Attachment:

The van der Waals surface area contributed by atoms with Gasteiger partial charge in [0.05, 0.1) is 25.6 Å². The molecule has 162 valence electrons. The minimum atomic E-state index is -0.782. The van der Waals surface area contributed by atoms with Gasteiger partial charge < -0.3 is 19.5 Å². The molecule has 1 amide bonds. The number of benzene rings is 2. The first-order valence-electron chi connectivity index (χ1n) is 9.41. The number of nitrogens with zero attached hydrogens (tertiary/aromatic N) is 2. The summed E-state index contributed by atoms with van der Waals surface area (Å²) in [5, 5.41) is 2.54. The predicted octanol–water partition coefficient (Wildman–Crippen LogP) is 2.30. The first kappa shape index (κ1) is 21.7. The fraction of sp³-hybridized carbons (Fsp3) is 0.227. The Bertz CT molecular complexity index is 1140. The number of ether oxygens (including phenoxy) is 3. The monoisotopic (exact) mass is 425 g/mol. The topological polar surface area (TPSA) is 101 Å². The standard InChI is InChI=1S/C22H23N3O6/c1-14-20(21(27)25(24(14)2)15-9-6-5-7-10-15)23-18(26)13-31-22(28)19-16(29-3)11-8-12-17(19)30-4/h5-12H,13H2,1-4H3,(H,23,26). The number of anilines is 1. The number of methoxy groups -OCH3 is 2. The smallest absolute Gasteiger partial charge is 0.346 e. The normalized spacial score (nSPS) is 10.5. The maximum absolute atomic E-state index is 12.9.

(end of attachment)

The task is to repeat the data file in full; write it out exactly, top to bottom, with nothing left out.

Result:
The van der Waals surface area contributed by atoms with Gasteiger partial charge in [0.05, 0.1) is 25.6 Å². The molecule has 162 valence electrons. The minimum atomic E-state index is -0.782. The van der Waals surface area contributed by atoms with Gasteiger partial charge < -0.3 is 19.5 Å². The molecule has 1 amide bonds. The number of benzene rings is 2. The first-order valence-electron chi connectivity index (χ1n) is 9.41. The number of nitrogens with zero attached hydrogens (tertiary/aromatic N) is 2. The summed E-state index contributed by atoms with van der Waals surface area (Å²) in [5, 5.41) is 2.54. The predicted octanol–water partition coefficient (Wildman–Crippen LogP) is 2.30. The first kappa shape index (κ1) is 21.7. The fraction of sp³-hybridized carbons (Fsp3) is 0.227. The Bertz CT molecular complexity index is 1140. The number of ether oxygens (including phenoxy) is 3. The monoisotopic (exact) mass is 425 g/mol. The topological polar surface area (TPSA) is 101 Å². The standard InChI is InChI=1S/C22H23N3O6/c1-14-20(21(27)25(24(14)2)15-9-6-5-7-10-15)23-18(26)13-31-22(28)19-16(29-3)11-8-12-17(19)30-4/h5-12H,13H2,1-4H3,(H,23,26). The number of anilines is 1. The number of methoxy groups -OCH3 is 2. The smallest absolute Gasteiger partial charge is 0.346 e. The normalized spacial score (nSPS) is 10.5. The maximum absolute atomic E-state index is 12.9.